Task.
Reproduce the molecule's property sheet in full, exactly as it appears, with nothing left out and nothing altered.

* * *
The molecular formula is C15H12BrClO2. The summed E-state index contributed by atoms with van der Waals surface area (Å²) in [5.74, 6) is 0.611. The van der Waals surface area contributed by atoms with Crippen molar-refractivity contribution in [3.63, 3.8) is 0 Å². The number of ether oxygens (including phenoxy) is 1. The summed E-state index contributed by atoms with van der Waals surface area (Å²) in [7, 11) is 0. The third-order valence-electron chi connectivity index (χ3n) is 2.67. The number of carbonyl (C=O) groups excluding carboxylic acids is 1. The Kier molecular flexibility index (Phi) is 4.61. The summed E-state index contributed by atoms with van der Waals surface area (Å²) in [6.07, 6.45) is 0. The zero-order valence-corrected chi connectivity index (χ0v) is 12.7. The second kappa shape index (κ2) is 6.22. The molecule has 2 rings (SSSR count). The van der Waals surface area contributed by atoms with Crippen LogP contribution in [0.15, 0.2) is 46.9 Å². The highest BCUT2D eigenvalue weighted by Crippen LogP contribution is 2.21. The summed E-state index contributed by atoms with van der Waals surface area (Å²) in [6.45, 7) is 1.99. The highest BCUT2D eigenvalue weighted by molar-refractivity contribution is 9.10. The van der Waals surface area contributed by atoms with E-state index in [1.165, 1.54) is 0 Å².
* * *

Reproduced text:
The molecular formula is C15H12BrClO2. The summed E-state index contributed by atoms with van der Waals surface area (Å²) in [5.74, 6) is 0.611. The van der Waals surface area contributed by atoms with Crippen molar-refractivity contribution in [3.63, 3.8) is 0 Å². The number of ether oxygens (including phenoxy) is 1. The summed E-state index contributed by atoms with van der Waals surface area (Å²) in [7, 11) is 0. The third-order valence-electron chi connectivity index (χ3n) is 2.67. The number of carbonyl (C=O) groups excluding carboxylic acids is 1. The Kier molecular flexibility index (Phi) is 4.61. The summed E-state index contributed by atoms with van der Waals surface area (Å²) in [6.07, 6.45) is 0. The zero-order valence-corrected chi connectivity index (χ0v) is 12.7. The second kappa shape index (κ2) is 6.22. The molecule has 2 rings (SSSR count). The van der Waals surface area contributed by atoms with Crippen LogP contribution in [0.15, 0.2) is 46.9 Å². The highest BCUT2D eigenvalue weighted by Crippen LogP contribution is 2.21. The summed E-state index contributed by atoms with van der Waals surface area (Å²) in [6.45, 7) is 1.99. The highest BCUT2D eigenvalue weighted by molar-refractivity contribution is 9.10. The van der Waals surface area contributed by atoms with E-state index in [1.165, 1.54) is 0 Å².